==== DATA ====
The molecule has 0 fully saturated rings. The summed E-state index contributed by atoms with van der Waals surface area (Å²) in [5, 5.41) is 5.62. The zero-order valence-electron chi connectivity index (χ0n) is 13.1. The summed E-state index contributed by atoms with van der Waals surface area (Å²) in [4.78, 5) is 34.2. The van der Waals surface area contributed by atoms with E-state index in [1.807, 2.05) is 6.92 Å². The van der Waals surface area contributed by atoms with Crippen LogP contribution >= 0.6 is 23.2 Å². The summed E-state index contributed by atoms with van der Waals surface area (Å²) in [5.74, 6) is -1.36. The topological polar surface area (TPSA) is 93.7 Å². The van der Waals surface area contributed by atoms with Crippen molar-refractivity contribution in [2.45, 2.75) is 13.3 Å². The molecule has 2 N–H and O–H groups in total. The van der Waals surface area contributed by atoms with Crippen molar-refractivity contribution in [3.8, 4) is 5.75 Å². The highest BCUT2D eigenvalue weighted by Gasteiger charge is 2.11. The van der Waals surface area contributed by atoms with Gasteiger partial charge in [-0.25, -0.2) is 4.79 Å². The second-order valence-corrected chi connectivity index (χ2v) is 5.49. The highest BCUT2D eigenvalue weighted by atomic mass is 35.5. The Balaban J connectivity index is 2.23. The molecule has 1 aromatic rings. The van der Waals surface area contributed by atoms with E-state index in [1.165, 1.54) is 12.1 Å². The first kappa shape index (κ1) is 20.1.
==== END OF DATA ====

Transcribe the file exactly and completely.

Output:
The molecule has 0 fully saturated rings. The summed E-state index contributed by atoms with van der Waals surface area (Å²) in [5, 5.41) is 5.62. The zero-order valence-electron chi connectivity index (χ0n) is 13.1. The summed E-state index contributed by atoms with van der Waals surface area (Å²) in [4.78, 5) is 34.2. The van der Waals surface area contributed by atoms with E-state index in [1.807, 2.05) is 6.92 Å². The van der Waals surface area contributed by atoms with Crippen LogP contribution >= 0.6 is 23.2 Å². The summed E-state index contributed by atoms with van der Waals surface area (Å²) in [5.74, 6) is -1.36. The topological polar surface area (TPSA) is 93.7 Å². The van der Waals surface area contributed by atoms with Crippen molar-refractivity contribution in [2.45, 2.75) is 13.3 Å². The molecule has 2 N–H and O–H groups in total. The van der Waals surface area contributed by atoms with Crippen molar-refractivity contribution in [3.8, 4) is 5.75 Å². The highest BCUT2D eigenvalue weighted by Gasteiger charge is 2.11. The van der Waals surface area contributed by atoms with Gasteiger partial charge in [-0.25, -0.2) is 4.79 Å². The second-order valence-corrected chi connectivity index (χ2v) is 5.49. The highest BCUT2D eigenvalue weighted by atomic mass is 35.5. The Balaban J connectivity index is 2.23. The molecule has 1 aromatic rings. The van der Waals surface area contributed by atoms with E-state index in [1.165, 1.54) is 12.1 Å². The first kappa shape index (κ1) is 20.1.